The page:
Candice Kiesow: The Muse Personality

Date started working in metal clay:
In August of 2000, a friend & I ordered a kiln, Tim McCreight’s first video and some PMC+, which at the time was $29.50 for 28 grams, to teach ourselves metal clay. Looking back, we made a few mistakes along the way.
Certified: (what clay, year and with whom)
CeCe Wire in 2002, and Mary Ann Devos in 2004, original PMC and PMC+
Accomplished at what media in addition to metal clay:
I wouldn't say I was accomplished but I did at one time make a living from illustrating and design.
Website and short bio:
I began with ceramics, at El Camino Junior College, in California in the 70’s. Later I studied printmaking, graphic design, and jewelry in Denver. I worked as a graphic designer, before computers. When our department got a Mac and it changed everything. I quit my desk job in 2000 to create full time and be at home for our son. I also make lampwork beads when I feel like sitting for 3 to 4 hours. I teach kids art camps in the summer and I am a perpetual student and take classes whenever I can.
What is your inspiration now? Do you have a muse?
I’m looking for ways to use other materials, to try to defray the high cost of silver. I’ve been recycling, reusing my metal clay and adding other metals that are less expensive.
Do you have a muse?
That’s a good question, I love the amazing details and intricacies that occur in nature. I admire artists who push conventional boundaries with the eclectic and the unusual.
What is currently on your bench/workspace?
I’ve been pounding steel and incorporating bronze & copper clay with silver clay. I have a ton of new pearls & stones from my Tucson trip that need homes.
What project/direction are you working on now?
I am evolving my pearl series, with mixed metals, different vessel shapes. My goal this year is to add color to my work, in the form of stones, enamels, and resin.
How much time do you average at the bench per week?
This is my full time “job” aside from my family, so I spend most of every day at my bench. I still work in ceramics and throw clay for our spring & fall shows where I sell some pots & metal clay jewelry.
What's the average time you spend on a piece?
Depending on how intricate it is 4-6 hours on constructed pieces. I usually have a few pieces in progress.
Do you sell your work?  and where?
I sell at The Evergreen Gallery, Baby Does Clothing, Barbara & Co, Creator Mundi, and Craig Hospital in Colorado, and I do summer art festivals. My favorite was last years Telluride Festival of the Arts that included culinary, wine & great art in a beautiful setting. It was one of my best shows.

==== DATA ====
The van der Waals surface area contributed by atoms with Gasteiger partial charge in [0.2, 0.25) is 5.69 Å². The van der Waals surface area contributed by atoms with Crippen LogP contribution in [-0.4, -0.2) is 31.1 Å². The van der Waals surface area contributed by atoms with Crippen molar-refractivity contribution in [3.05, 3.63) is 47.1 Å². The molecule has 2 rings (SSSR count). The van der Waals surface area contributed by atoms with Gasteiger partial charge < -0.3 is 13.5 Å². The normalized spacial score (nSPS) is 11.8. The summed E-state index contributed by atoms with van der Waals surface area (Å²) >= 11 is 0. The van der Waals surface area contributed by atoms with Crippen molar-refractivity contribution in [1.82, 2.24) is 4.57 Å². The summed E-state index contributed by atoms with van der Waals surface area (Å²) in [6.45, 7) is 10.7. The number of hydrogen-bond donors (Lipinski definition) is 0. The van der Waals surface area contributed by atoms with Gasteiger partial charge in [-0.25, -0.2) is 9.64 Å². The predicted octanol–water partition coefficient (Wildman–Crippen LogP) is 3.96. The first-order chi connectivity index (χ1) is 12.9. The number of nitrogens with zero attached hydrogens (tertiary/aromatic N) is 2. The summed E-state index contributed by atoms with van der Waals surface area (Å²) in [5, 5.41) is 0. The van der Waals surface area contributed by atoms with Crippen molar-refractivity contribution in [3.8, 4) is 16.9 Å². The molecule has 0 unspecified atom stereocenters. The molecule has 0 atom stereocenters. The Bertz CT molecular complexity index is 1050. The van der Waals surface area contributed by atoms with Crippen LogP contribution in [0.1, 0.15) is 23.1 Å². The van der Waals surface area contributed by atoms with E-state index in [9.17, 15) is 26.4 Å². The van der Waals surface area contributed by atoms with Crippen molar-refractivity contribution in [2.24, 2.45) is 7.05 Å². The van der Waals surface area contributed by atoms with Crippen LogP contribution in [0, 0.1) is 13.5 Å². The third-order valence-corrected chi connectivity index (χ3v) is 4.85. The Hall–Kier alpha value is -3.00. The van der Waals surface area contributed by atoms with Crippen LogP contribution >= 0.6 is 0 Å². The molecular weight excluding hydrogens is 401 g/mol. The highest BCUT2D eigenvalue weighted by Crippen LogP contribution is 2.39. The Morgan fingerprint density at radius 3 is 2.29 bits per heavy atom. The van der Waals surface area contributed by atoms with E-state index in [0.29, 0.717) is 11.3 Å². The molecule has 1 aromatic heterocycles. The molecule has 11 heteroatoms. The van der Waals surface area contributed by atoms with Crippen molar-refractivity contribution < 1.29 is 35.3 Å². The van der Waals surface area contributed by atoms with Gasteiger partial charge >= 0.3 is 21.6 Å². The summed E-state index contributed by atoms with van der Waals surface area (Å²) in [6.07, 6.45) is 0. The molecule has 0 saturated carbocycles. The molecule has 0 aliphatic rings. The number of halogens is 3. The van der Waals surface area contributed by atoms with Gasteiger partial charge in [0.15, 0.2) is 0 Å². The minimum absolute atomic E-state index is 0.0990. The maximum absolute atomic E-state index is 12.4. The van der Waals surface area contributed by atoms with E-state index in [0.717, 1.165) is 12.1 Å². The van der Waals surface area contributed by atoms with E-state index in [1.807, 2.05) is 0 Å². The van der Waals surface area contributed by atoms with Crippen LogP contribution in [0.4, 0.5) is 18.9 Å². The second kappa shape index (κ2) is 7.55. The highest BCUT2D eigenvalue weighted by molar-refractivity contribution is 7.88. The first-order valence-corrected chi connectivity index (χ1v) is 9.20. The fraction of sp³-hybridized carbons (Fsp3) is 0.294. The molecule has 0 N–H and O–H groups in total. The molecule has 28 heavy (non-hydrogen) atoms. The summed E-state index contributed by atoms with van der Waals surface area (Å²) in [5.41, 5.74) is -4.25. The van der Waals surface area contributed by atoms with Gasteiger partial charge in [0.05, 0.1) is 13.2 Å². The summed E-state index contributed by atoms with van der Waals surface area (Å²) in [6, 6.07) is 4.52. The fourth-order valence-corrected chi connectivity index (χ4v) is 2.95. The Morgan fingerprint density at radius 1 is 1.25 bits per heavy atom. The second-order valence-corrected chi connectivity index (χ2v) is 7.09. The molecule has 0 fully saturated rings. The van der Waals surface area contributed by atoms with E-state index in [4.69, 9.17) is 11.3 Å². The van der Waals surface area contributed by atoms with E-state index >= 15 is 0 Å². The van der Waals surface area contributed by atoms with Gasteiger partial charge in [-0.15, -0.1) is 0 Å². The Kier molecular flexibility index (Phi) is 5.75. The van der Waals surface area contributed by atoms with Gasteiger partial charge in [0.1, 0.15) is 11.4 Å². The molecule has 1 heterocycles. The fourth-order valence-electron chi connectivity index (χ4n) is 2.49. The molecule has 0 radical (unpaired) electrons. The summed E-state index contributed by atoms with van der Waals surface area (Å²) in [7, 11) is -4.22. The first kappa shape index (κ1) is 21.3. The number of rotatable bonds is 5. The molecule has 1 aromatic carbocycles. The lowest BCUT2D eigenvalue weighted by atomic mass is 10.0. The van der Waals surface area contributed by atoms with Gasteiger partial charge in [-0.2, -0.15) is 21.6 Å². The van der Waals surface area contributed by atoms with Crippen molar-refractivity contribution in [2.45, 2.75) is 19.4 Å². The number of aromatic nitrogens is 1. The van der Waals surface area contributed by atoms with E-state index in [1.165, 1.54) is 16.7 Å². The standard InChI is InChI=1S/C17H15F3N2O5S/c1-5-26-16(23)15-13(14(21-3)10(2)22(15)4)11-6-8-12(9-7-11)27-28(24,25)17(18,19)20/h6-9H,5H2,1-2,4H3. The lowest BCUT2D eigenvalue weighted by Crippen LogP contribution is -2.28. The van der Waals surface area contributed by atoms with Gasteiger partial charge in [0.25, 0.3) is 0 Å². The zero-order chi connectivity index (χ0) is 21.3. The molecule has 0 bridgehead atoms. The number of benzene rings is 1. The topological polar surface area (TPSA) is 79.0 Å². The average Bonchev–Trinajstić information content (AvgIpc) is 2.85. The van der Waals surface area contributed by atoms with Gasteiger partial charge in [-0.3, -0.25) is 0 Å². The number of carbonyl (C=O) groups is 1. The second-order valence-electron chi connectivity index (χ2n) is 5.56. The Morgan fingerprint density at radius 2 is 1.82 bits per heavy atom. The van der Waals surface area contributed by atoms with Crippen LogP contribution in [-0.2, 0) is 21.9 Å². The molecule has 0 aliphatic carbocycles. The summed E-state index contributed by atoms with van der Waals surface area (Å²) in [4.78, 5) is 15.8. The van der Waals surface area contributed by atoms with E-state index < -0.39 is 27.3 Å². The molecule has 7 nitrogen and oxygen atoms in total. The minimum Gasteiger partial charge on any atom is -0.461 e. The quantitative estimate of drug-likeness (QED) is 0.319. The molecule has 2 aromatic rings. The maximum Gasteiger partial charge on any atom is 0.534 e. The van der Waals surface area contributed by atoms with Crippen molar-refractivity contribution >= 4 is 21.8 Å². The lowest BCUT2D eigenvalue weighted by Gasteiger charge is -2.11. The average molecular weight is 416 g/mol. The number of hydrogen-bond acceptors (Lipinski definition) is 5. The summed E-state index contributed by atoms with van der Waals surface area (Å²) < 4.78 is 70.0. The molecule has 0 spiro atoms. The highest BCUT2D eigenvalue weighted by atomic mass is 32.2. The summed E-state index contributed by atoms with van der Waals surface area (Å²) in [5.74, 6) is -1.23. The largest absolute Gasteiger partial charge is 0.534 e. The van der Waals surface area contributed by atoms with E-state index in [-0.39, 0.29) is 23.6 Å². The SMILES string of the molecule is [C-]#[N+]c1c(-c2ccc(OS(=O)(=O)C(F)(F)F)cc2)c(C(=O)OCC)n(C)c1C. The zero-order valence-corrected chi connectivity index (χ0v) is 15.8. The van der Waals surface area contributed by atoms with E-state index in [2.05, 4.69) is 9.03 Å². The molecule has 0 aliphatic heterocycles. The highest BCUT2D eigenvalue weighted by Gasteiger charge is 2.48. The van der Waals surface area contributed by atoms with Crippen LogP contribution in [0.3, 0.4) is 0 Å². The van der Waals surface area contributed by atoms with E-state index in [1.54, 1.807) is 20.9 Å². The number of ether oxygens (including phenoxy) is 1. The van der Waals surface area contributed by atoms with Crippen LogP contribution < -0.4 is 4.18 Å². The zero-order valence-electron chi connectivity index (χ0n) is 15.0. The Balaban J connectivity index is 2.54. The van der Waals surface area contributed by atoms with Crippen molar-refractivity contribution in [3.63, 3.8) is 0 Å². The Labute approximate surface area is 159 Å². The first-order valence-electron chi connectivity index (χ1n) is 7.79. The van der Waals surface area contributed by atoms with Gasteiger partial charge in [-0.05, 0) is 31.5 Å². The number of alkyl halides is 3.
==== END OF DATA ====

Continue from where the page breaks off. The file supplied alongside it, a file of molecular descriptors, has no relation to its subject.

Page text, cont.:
Where do you get your new ideas?
Observing around me and looking at the world and daydreaming, I often design in my head while winding down at night, trying to fall asleep.
Do you keep a sketchbook and how do you organize it?
Yes, I have a few. A small one I made in a class, I use pen & colored pencils for drawing and doodles. A larger one I started keeping notes from the first PMC conference in, the first are from a class entitled “The Web Muse” Wooster, 2002. I also keep sketches of pieces I’m working on, clay thickness, dimensions, etc. in the back of that book, it’s full now.
Are there places or things you avoid that zap your creativity?
When my “to do” list has too many non-art things on it for the week. And the many distractions that come up when working from home.
Do you have a ritual before you begin to create?
My workroom is small and tends to get messy in a hurry. Along one side is the PMC work area, and the other side is my beading area. I usually begin by doing a “Feng Shui” thing in the entire room before I can begin, or it drives me nuts.
What do you collect?
We have a collection of original art, glass & ceramics in our home, I have a collection of jewelry from artists I admire. And of course the tons of beads & stones I’ve accumulated over the years.
How do you rejuvenate your creativity?
Getting out & visiting galleries, museums spark my creativity. Clearing my mind through yoga & meditative exercise. Sketching in my small sketchbook when I feel dry of ideas. It can get a wee quiet working at home, with only my cats for company, so music is my other muse.
What would your perfect creative day be like?
I’d get out for an early walk and then have the entire day unplugged–no phone, computer or distractions, and hopefully finish something I started.

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